Married filing separately is one of two filing statuses available to married taxpayers, the other being married filing jointly. Married filing separately allows each spouse to file an individual tax return, as opposed to one joint return for both of them.
In general, married filing separately tends to be less advantageous than married filing jointly. Not only does married filing jointly allow for a larger standard deduction, but married taxpayers filing separate returns are not eligible to claim several tax benefits including the
Tuition and Fees Deduction
Student Loan Interest Deduction
Tax-Free Exclusion of U.S. Bond Interest
Tax-Free Exclusion of Social Security Benefits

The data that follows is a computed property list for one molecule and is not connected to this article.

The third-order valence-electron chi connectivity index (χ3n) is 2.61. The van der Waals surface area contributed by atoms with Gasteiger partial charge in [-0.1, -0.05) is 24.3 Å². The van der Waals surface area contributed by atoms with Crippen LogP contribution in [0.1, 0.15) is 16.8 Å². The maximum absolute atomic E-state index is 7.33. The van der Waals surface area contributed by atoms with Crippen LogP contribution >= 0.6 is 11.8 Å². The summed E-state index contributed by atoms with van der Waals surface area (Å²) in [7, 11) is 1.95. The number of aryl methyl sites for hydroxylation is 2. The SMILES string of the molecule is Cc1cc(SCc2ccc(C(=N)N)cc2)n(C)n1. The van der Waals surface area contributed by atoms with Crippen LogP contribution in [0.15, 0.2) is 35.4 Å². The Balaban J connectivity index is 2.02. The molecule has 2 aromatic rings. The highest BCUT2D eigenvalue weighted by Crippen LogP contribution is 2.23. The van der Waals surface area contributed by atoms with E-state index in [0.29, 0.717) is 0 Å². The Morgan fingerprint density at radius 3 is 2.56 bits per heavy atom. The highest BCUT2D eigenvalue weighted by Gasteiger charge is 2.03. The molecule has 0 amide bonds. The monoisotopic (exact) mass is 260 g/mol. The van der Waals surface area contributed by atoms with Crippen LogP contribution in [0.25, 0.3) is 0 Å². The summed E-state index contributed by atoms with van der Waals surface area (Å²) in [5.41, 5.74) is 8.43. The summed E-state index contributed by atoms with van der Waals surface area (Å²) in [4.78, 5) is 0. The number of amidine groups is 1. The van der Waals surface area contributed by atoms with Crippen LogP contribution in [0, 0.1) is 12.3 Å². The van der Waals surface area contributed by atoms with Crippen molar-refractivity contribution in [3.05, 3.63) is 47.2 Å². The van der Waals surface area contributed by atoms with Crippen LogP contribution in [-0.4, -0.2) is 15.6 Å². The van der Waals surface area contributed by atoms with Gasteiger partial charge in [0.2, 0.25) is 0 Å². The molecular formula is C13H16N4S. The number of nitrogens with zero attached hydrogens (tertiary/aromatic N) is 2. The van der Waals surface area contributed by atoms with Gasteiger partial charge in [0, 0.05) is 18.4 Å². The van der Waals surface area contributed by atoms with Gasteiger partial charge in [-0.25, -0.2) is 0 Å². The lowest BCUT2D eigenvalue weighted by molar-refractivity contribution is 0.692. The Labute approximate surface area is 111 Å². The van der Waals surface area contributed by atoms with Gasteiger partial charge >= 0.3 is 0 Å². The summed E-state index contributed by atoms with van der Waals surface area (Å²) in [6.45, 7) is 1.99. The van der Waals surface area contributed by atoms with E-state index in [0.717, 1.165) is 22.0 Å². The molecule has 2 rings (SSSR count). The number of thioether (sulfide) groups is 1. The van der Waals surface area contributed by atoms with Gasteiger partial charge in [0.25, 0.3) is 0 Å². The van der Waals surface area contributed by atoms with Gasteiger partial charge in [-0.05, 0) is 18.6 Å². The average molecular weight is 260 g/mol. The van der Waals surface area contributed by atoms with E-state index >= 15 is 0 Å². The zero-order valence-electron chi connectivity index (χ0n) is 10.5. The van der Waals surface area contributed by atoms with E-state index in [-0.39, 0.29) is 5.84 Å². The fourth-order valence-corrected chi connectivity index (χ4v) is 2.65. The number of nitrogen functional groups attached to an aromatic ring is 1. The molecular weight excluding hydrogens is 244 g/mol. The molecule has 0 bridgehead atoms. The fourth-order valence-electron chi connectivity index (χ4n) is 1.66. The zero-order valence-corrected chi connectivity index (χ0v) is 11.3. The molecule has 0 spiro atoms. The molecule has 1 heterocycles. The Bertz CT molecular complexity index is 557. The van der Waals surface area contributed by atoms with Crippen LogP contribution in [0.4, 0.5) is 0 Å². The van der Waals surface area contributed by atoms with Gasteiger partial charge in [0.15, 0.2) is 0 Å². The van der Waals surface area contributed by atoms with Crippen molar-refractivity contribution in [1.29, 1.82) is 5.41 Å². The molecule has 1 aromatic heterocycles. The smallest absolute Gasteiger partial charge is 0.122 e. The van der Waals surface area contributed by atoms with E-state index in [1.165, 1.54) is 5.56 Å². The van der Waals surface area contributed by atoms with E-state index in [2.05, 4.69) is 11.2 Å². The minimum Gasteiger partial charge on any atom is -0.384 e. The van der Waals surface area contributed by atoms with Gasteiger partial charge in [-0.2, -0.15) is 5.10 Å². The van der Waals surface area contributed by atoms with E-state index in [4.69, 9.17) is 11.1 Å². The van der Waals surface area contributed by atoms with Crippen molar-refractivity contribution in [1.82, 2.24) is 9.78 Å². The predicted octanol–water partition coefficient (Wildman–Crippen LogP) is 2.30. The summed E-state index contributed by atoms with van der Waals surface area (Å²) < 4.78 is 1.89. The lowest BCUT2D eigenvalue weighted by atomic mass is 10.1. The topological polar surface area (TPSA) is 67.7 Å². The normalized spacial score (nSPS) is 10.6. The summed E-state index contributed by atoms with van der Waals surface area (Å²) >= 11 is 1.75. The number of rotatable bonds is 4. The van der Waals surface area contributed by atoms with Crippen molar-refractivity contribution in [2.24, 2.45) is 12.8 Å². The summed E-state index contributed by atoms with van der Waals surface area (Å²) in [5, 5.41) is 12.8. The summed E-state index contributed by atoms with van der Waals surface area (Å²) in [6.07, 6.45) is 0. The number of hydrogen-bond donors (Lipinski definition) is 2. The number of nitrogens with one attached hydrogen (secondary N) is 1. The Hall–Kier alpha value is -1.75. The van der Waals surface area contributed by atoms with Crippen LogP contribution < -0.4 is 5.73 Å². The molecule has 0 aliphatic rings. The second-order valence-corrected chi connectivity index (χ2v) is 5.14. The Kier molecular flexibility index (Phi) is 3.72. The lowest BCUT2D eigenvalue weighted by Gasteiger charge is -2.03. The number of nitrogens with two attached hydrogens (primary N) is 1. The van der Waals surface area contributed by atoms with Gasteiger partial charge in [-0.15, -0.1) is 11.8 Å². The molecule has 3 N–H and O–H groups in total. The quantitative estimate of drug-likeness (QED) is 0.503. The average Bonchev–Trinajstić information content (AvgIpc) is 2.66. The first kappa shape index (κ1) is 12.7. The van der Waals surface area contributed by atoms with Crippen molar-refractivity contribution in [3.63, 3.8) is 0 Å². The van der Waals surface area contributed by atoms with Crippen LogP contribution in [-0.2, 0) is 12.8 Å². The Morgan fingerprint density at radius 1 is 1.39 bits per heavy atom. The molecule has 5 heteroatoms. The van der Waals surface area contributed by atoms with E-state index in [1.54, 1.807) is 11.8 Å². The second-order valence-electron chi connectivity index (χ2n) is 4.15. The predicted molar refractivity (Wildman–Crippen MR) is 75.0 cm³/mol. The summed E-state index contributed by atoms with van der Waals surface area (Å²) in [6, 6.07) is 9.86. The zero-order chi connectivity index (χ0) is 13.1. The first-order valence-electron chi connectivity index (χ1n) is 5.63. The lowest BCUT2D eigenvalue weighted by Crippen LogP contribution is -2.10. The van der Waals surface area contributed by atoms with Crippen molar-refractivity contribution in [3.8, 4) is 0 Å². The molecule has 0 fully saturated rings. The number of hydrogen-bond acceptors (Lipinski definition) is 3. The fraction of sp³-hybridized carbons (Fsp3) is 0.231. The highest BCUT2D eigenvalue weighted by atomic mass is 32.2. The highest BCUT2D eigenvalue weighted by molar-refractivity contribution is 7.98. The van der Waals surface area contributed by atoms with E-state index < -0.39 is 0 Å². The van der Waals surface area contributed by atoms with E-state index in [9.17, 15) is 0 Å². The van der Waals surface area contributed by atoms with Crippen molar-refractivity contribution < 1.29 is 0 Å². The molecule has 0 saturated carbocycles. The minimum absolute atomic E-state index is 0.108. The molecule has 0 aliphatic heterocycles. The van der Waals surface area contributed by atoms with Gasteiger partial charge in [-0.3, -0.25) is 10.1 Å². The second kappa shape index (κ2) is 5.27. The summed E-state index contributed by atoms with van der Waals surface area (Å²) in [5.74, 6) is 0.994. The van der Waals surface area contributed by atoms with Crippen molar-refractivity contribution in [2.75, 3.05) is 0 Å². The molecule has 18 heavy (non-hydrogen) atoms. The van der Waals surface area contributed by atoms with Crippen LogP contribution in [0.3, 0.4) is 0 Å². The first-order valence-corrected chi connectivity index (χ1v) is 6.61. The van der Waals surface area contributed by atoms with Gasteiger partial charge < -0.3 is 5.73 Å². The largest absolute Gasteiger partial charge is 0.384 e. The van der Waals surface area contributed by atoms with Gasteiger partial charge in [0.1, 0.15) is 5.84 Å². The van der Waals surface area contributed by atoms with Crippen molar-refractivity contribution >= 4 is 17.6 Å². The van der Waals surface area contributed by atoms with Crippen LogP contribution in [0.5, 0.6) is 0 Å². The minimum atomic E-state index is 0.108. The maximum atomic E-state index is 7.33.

Credit for the Elderly and Disabled
Child and Dependent Care Credit
Earned Income Credit
American Opportunity Credit or Lifetime Learning Credit
In certain circumstances, however, it may make sense for taxpayers to file separate returns. The only major benefit of filing separately is that each spouse is only responsible for their own individual return and will not be held liable for the accuracy of their spouse’s return or the payment of their spouse’s taxes.